It’s a back-to-school week like never before in Anchorage.
While the coronavirus has pushed the Anchorage School District to start the year online on Thursday, small private schools in the state’s largest city are pressing ahead with in-person classes.
Private school administrators say they’re keeping students in small groups, increasing sanitation and taking it day by day.
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Lumen Christi High School Principal Brian Ross greeted students as they stepped out of their parents’ cars on a brisk Tuesday morning in Anchorage for their second day back at school.
“How’re you feeling this morning?” he called out.
“Make sure you have your face mask on there, Nicholas!”
“Step right up to Mr. B.”
Mr. B is a teacher at the small, private Catholic school and its dean of student affairs. He stood nearby with a thermometer. Students need a face mask and a temperature under 100 degrees Fahrenheit to enter the building.
Then, they’re directed to hand sanitizer and sent to their classrooms. There’s no mingling in the hallway. They’re not using lockers or the water fountain. There’s no sharing.
This year’s handbook encourages students to wash both their uniform and their face mask every day.
This is school during the time of the coronavirus.
“Yesterday I told the students, ‘Expect to just sanitize your hands over 15 times,’” Ross said. “We’re just going to get in that process: Frequent hand washing, frequent sanitation.”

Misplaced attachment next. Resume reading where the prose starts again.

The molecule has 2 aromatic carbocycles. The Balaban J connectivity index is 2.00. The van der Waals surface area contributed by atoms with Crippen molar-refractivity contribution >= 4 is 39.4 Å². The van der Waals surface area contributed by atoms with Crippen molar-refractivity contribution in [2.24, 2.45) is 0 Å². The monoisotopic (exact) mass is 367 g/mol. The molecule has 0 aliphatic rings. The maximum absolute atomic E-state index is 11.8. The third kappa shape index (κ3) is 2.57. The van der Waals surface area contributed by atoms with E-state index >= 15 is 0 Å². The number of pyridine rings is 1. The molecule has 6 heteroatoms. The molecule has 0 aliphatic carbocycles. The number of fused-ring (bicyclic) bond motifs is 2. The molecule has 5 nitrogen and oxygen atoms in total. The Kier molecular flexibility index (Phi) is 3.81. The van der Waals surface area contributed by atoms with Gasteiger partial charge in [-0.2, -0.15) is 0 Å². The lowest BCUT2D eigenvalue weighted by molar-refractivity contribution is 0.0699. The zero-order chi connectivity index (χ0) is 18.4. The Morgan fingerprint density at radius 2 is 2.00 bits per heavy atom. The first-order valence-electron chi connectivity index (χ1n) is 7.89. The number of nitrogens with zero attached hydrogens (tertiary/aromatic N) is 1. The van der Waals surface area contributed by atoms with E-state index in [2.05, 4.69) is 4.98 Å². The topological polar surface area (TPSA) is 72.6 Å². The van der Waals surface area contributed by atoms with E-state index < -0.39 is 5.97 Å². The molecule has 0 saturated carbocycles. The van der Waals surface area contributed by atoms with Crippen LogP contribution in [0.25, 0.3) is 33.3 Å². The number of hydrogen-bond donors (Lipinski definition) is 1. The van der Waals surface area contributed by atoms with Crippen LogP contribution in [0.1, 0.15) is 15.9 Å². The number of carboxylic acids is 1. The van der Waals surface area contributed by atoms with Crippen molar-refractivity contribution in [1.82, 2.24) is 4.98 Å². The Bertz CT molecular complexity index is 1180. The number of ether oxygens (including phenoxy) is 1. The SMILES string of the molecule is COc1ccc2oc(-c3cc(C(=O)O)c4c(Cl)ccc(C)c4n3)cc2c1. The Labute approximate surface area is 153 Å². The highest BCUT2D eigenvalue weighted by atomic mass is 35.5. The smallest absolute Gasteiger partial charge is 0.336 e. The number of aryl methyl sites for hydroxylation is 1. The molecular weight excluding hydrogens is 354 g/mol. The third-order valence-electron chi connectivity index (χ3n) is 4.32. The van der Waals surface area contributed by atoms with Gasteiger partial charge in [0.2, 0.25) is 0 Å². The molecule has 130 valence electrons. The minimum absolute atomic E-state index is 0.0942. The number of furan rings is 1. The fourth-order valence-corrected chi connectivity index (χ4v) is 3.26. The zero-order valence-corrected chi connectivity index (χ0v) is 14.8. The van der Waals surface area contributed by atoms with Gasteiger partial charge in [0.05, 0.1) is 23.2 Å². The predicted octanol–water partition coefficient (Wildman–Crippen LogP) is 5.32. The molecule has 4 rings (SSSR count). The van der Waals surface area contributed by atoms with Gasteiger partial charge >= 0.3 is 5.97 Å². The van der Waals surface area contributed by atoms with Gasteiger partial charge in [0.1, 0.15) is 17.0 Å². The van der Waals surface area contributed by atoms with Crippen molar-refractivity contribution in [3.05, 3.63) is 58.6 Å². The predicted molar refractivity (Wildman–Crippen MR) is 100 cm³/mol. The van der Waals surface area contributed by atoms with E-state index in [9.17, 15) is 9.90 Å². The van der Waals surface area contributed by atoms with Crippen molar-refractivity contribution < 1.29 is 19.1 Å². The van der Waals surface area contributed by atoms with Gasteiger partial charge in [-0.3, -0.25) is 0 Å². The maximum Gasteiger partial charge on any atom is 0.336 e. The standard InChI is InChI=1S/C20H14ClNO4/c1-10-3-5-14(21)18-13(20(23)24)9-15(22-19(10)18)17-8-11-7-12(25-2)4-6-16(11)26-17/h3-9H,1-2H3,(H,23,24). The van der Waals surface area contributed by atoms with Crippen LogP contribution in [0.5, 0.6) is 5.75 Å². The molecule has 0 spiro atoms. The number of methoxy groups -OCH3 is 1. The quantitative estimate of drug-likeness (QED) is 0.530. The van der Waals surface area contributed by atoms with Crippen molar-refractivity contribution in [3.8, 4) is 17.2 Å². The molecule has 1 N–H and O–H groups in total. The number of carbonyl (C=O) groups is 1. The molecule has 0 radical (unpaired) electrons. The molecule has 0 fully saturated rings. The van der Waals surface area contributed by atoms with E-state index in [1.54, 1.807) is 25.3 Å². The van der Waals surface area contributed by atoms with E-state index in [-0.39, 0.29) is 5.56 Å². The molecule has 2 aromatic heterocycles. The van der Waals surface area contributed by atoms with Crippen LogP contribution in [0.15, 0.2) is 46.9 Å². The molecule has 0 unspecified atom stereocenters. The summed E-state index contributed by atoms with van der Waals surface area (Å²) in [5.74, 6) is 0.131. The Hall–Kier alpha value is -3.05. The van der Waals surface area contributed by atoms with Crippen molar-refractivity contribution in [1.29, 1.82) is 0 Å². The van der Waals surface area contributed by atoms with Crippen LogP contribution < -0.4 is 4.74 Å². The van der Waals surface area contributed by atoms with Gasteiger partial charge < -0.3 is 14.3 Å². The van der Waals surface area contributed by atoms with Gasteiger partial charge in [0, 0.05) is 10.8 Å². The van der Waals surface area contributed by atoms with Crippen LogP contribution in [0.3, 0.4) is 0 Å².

Lumen Christi is among the private schools in Anchorage holding in-person classes this month. Meanwhile, tens of thousands of Anchorage public school students are starting the school year from home.
Ross said he thinks it’s easier for private schools to bring students back to the classroom. They can make changes more quickly to their buildings, schedules and workforce. They don’t have big school bus systems to sort out. Also, their schools are smaller and so are their class sizes. Lumen Christi enrolls about 90 students, and its average class size is around 12, Ross said.
At the Anchorage Montessori School, class sizes range from about 10 students to one group with 20, said executive director Rick Toymil. Staff and students ages 5 and older must wear face masks, he said. The school isn’t allowing visitors this year, and classes won’t mix.
Toymil said the school also spent about $9,000 to install special ionization systems that are supposed to kill pathogens in the air.
“If it works, it’ll make the place even safer,” he said.
Toymil said the school will shut down for at least three days if it has a confirmed case of the coronavirus.
He said he thinks the plan for this year works because of the school’s small size.
“If I had to try to open a school of 450 students right now, it would be very, very difficult to put this plan into place,” he said.
At Pacific Northern Academy, Laurie Hoefer, the head of the school, said the decision to hold in-person classes this fall has attracted increased interest from parents looking for an alternative to virtual learning.
The Anchorage School District reported Tuesday that 139 of its students had transferred to private schools.
“We have been overwhelmed with inquiries,” Hoefer said. “So in the beginning of July, when the ASD shared what their proposed plan was, our phones started ringing off the hook.”